The biggest problem with Acappella is that it seems to believe so little in itself that it thinks the best thing about the show, and the selling point, is that it’s performed without musical accompaniment, every song done just with human voices. Perhaps in the era of Pentatonix and Pitch Perfect this makes sense, but the show also has so much more to offer. Conceived by Greg Cooper, with a book by Vynnie Meli, and music and lyrics by The Acappella Company, the show is a fascinating retelling of “the prodigal son”, as we see pop star Jeremiah (Tyler Hardwick) come back to his hometown, thanks to a delayed flight, not choice, only to realize that things have changed without, and perhaps despite, him.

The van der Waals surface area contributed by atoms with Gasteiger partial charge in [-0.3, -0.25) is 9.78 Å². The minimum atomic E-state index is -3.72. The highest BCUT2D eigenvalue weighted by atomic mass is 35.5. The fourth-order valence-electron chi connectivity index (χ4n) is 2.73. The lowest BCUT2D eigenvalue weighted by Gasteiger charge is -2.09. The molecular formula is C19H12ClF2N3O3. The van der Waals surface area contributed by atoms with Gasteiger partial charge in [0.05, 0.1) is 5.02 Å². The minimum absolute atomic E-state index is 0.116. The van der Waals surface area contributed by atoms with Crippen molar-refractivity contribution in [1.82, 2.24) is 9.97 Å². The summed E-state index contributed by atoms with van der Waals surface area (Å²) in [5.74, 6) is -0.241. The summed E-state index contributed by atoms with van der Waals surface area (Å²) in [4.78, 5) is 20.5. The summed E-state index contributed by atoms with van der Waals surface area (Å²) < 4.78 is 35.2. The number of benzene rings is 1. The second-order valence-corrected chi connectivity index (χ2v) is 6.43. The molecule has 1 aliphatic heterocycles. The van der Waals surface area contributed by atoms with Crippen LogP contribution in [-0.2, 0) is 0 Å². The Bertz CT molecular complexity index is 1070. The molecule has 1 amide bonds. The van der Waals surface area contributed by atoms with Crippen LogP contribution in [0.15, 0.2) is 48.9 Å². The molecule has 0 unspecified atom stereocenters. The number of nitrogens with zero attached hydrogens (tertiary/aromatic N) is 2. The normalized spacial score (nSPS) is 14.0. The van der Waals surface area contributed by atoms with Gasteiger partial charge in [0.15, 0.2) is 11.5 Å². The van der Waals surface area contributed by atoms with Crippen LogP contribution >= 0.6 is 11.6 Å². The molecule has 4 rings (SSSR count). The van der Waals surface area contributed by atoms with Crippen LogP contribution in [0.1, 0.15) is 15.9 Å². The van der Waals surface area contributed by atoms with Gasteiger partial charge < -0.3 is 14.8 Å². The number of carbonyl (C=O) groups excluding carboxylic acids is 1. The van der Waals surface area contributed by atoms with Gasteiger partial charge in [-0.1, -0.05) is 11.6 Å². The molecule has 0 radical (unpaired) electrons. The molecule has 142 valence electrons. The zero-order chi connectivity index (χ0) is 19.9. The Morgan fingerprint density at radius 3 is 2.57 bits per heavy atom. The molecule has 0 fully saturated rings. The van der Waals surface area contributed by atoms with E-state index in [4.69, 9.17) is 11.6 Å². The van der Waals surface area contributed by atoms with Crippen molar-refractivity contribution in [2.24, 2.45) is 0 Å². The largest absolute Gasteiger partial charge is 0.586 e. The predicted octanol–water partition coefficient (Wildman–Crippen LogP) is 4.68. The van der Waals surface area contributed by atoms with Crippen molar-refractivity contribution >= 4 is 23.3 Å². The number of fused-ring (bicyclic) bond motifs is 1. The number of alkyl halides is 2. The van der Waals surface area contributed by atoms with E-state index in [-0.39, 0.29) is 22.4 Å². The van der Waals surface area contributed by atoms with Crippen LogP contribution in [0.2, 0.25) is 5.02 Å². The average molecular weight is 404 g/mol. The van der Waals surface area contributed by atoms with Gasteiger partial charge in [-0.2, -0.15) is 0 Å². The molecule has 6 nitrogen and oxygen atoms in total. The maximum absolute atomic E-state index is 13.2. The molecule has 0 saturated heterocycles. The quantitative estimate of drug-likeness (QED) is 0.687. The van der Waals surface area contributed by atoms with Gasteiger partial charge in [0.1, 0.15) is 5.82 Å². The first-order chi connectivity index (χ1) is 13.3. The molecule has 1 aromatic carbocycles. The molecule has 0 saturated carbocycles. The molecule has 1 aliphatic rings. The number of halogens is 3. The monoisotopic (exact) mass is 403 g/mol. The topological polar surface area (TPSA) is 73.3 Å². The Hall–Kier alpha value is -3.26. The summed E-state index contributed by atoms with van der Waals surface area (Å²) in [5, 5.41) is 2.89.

He no longer feels a connection with the town, but he craves the attention he thinks he should be granted and tries to win back the love of Sarah (Darilyn Castillo), his former romantic interest, who is now with his best friend Simon (Anthony Chatmon) who has always envied Jeremiah. It’s interesting to see how the plot unfolds because nothing turns out to be exactly as one expects, the show makes choices that feel more truthful, without ever losing any of its dramatic urgency.
The songs are performed beautifully by the entire company (Cheryl Freeman as Jeremiah’s aunt is a true standout), and some of the lyrics linger in one’s mind long after the show is over (“a lifetime’s not too long to live as friends”) but it’s difficult not to think of how much more the show could’ve achieved if it had wanted to see past the whole “a cappella” thing. It’s clear that very much like the people left behind in Jeremiah’s hometown, this show has nothing to envy from more popular enterprises.